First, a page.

Computer Keyboard Hacking

October 22nd, 2008 by John Messina in Technology / Computer Sciences
Computer kyboard (Wired)

(PhysOrg.com) -- Swiss researchers from the Security and Cryptography Laboratory have demonstrated different ways of eavesdropping on wired keyboards from at least 11 different models. The keyboards range from the latest ones to the ones used in 2001. Test show that all these keyboards were vulnerable to at least four of their attacks.

The researchers found that most modern keyboards generate electromagnetic emanations that can be used to decipher the keystrokes remotely. They used some basic instruments to "sniff" these electromagnetic emissions, which eventually helped them to decipher the keystrokes typed.

By using a wireless aerial, keystrokes were sniffed from a computer located a meter away. Once the data is sniffed, it is converted into decipherable text with software developed by Vuagnoux.

Another test revealed that keystrokes, from a computer in an adjacent room 20 to 30 feet away, could be deciphered by using a larger antenna.

It has been conclude that wired computer keyboards, sold in stores, generate compromising emanations that make it not safe to transmit sensitive information.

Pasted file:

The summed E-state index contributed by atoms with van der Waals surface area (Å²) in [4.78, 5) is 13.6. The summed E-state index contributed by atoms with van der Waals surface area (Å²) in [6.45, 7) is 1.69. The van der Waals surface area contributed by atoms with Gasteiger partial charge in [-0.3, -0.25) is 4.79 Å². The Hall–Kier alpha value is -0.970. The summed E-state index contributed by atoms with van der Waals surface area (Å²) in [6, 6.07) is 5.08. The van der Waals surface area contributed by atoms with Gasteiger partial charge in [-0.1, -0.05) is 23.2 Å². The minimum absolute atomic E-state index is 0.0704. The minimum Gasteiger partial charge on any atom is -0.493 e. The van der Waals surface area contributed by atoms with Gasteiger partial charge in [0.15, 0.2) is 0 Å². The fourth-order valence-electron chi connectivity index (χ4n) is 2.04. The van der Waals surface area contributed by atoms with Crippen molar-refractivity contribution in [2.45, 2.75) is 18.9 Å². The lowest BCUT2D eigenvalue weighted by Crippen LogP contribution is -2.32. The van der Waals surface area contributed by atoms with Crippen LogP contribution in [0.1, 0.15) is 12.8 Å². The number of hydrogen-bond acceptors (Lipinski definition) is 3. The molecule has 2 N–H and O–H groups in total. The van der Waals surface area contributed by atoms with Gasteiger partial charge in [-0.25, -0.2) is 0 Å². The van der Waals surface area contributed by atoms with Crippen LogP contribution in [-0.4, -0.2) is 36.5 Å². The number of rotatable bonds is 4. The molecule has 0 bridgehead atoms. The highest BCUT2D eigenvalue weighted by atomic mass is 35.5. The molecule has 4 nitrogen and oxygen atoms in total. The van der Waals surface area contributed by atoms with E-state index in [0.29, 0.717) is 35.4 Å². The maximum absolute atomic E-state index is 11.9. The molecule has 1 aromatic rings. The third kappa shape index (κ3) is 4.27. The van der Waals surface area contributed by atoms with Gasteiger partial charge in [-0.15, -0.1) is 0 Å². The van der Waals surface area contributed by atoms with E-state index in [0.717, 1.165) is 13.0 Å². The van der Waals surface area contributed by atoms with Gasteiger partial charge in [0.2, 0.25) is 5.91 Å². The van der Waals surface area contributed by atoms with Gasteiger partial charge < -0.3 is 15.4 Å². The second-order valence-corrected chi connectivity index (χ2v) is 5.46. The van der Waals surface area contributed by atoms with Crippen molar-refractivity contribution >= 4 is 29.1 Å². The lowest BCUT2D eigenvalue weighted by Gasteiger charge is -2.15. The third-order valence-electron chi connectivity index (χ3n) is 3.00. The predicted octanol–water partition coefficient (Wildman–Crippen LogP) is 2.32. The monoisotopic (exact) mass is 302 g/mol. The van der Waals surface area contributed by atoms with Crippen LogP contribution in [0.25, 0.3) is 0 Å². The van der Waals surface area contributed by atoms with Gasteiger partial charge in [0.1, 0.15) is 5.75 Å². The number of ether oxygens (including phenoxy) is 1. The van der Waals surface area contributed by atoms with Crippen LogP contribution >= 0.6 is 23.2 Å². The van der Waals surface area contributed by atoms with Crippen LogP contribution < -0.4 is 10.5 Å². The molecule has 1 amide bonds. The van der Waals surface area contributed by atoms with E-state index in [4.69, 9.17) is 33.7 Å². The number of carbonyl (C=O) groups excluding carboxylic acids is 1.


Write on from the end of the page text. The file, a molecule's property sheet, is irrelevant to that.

Electromagnetic eavesdropping dates back to as early as the mid 1980s, if not earlier. But Researchers say many of today┬┤s keyboards have been adapted to prevent those attacks from working. Current research now shows that even these keyboards are vulnerable to electromagnetic sniffing.

It can be seen that such attacks would be limited due to electromagnetic interference from other electrical devices. The other thing that makes the attack unfeasible is the amount of sophisticated equipment required. Given all the fuss and expense, why not just use a more conventional method.

Compromising Electromagnetic Emanations of Keyboards Experiment 1/2

Compromising Electromagnetic Emanations of Keyboards Experiment 2/2

Related links:
http://lasecwww.epfl.ch/keyboard/
http://www.cl.cam.ac.uk/~mgk25/ih98-tempest.pdf

"Computer Keyboard Hacking." October 22nd, 2008. http://phys.org/news143890946.html